In the night(s) from October 17 (Friday) to October 20, IBM (NYSE: IBM) lost 8.35% and wiped out four years of gains.

In the night from October 20 to 21, Coca Cola (NYSE: KO) lost 5.75%.

In the night from October 23 to 24, Amazon (Nasdaq: AMZN) lost 9.10%.

In the night from October 15 to 16, Netflix (Nasdaq: NFLX) lost 25.83%.

Is there a common trigger for all those coronary events?

Is it possible to detect and prevent owning stocks before an overnight collapse? 

The chart below shows IBM, KO, AMZN and NFLX side by side.

Trading volume spiked every time on the day of the coronary, but there was no consistent pattern the day before (which was the last day to get out in time).

A look at commonly used technical indicators – such as moving averages, MACD, RSI, percentR – also shows no consistent pattern.

Netflix and Amazon were unable to overcome their 20-day SMAs the days prior to the gap down, but Coca Cola ‘slept’ above the 20-day SMA the night before it fell out of bed.

Amazon triggered an MACD buy signal the day before it tumbled.

The only way to avoid individual meltdowns is to invest in baskets of stocks via ETFs or other index-based vehicles. The link below discusses which type of ETFs are best in this stage of a bull market.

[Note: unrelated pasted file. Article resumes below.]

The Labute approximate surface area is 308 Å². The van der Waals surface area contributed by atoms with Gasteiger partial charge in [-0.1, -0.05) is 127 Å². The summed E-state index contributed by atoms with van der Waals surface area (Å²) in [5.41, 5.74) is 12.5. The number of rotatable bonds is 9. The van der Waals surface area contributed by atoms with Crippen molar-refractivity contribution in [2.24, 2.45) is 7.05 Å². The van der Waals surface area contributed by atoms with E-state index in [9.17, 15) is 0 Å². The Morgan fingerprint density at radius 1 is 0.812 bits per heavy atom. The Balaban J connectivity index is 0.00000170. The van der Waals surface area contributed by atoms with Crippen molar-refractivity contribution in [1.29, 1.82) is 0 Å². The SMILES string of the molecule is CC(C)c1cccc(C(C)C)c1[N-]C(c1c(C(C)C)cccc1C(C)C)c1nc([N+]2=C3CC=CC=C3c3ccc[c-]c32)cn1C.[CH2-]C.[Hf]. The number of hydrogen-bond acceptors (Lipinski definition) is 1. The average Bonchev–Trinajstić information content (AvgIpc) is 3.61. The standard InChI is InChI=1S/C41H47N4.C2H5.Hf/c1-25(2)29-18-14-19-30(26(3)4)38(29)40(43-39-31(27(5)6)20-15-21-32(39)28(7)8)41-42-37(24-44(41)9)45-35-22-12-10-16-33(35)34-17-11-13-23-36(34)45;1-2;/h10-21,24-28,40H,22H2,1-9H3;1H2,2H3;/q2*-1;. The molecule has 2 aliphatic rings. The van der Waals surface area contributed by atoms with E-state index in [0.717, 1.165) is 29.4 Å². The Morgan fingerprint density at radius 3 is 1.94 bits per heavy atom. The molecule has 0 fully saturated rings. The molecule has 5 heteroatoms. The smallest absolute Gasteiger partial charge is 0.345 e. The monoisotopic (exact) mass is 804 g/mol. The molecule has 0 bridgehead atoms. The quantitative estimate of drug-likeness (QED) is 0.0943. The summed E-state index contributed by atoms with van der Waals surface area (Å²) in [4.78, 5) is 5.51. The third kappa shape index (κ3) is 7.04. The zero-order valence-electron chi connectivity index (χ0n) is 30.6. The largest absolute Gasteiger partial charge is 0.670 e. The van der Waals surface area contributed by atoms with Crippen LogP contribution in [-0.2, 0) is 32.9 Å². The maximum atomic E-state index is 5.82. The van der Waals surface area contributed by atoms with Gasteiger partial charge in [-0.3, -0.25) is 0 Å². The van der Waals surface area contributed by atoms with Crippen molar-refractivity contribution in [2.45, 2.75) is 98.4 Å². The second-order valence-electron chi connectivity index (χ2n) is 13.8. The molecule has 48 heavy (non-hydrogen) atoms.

The One Common Denominator

There is, however, one common denominator, indicated by the little telephone icon. All companies reported their earnings just before the big gap down (either after the close or before the bell).

Do Gap Downs Foreshadow a Major Market Top?

Excessive amounts of selling pressure are a reflection of investor psychology.

Gap ups on the way up are a vote of confidence; gap downs show that investors’ confidence is eroding.

Erosion of confidence is one of the tell tale signs of an aging bull market. This doesn’t mean the bull market is over, but it shows that investors are becoming more selective.

The number of outperforming stocks shrinks as more and more individual stocks fall into their very own bear market. In fact, currently 31% of all NYSE stocks are trading 20% or more below their highs.

In other words, a third of all stocks are already in their own individual bear market.

A historic analysis of major market tops puts this deterioration into perspective and shows how close (or far off) we are from a major market top. It also shows which sector is the best to invest in right now.

Here is a detailed look at the 3 stages of a dying bull market.